Wall Street closed down on Friday after a worldwide slide. The S&P 500 fell 0.6% and ended the week with its first weekly loss in four weeks. The pullback, which eased somewhat by afternoon, came as traders turned cautious amid increased tensions between the world’s two largest economies and a mixed batch of company earnings reports.
On Thursday, the S&P 500 posted its biggest loss in nearly four weeks. Technology stocks had the sharpest drops after a better-than-expected profit report from Microsoft failed to satisfy investors expecting even more from the stock that’s largely defied gravity and the pandemic this year.
Stocks closed mostly higher Wednesday after an up-and-down day of trading. The S&P 500 gained 0.6%, its fourth gain in a row, after wavering between gains and losses for much of the afternoon. Strength in technology and health care stocks outweighed losses in energy companies, banks and elsewhere in the market. Treasury yields fell slightly, a sign of caution in the market.
Banks and energy companies led stocks higher on Wall Street Tuesday. The latest gains followed strength in markets overseas as investors welcomed news that European leaders have agreed on a budget and coronavirus relief fund worth more than $2 trillion.
Gains by technology and communication stocks and companies that rely on consumer spending outweighed losses elsewhere in the market on Monday. A rally, which gained strength in the final hour of trading, nudged the benchmark S&P 500 index to a slight gain for the year and drove the Nasdaq composite to an all-time high.
On Friday, the S&P 500 rose 9.16 points, or 0.3%, to 3,224.73 after yet another day of wobbly trading. Most stocks across the market rose.
Stocks dipped Thursday as a global rally faded. Heavy losses for travel-related stocks helped pull the S&P 500 to its first loss in three days, down 10.99 to 3,215.57. Cruise-ship operators, airlines and hotels gave up chunks of their big gains from a day earlier. Drops for Microsoft and other tech titans also weighed heavily because they’re the largest stocks in the index.
Stocks rose Wednesday on hopes for a coronavirus vaccine. Investors see a vaccine as the best way for the economy and human life to get back to normal, and researchers said late Tuesday that one developed by the National Institutes of Health and Moderna revved up people’s immune systems in early testing, as hoped.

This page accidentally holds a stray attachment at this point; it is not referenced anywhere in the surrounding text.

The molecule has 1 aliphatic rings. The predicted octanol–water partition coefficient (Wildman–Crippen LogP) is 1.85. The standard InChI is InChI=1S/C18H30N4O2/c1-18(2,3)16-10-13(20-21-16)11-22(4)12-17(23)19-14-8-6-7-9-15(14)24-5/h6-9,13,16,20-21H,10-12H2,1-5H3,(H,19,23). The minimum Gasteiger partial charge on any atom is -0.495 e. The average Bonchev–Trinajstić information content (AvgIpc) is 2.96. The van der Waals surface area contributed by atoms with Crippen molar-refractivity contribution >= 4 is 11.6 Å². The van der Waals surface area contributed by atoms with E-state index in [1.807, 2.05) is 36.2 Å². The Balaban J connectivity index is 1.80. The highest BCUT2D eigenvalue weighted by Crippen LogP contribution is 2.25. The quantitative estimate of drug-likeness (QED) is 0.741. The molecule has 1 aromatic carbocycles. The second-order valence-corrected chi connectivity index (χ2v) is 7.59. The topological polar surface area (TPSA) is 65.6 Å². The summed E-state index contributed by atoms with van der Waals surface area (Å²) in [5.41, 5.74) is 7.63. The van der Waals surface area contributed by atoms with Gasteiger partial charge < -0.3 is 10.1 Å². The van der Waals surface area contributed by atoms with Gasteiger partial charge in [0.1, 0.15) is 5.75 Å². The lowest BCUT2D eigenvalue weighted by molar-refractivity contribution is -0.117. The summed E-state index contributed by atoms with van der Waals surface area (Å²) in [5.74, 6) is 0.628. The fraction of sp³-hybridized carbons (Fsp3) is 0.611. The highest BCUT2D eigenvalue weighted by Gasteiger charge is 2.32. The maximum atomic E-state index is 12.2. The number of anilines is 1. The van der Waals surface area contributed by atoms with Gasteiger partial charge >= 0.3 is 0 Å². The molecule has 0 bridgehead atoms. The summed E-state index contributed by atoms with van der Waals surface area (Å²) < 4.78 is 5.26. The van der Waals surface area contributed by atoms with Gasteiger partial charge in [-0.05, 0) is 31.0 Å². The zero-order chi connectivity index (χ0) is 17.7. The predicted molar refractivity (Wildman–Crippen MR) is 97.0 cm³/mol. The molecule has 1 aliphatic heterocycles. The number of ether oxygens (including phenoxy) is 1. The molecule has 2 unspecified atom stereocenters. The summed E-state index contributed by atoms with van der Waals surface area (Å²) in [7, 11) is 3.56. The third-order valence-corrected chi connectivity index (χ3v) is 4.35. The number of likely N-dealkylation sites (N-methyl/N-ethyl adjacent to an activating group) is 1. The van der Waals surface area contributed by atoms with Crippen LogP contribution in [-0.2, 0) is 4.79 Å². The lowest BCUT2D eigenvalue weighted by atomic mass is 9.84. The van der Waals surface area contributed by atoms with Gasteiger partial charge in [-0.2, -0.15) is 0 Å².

The S&P 500 climbed 1.3%, led by energy producers and other companies whose profits would benefit greatly from a strengthening economy. It was a sharp turnaround from the morning, when the index was down 0.9%, and from Monday’s last-hour slide after California shut bars and reinstated other restrictions amid a jump in coronavirus counts.
Stocks slammed into reverse Monday as the coronavirus pandemic continued to scar the economy. The S&P 500 fell 0.9%, with all the losses accumulating in the last hour of trading, after California said it will extend closures of bars and indoor dining across the state, among other restrictions. It’s one of many states across the U.S. West and South where coronavirus counts are accelerating and threatening the budding recovery that just got underway for the economy.
Wall Street rallied Friday as optimism returned to cap an erratic week for stocks. The S&P 500 climbed 1%, and the biggest gains came from cruise ship operators, airlines, banks and other companies that most need the economy to continue to reopen and strengthen.
Smaller stocks sank more than the rest of the market on Thursday, which often happens when investors are downgrading their expectations for the economy.
Stocks rallied Wednesday on a jumbled day of trading, where the S&P 500 drifted up and down a few times before a last-hour lift sent it to a gain of 0.8%.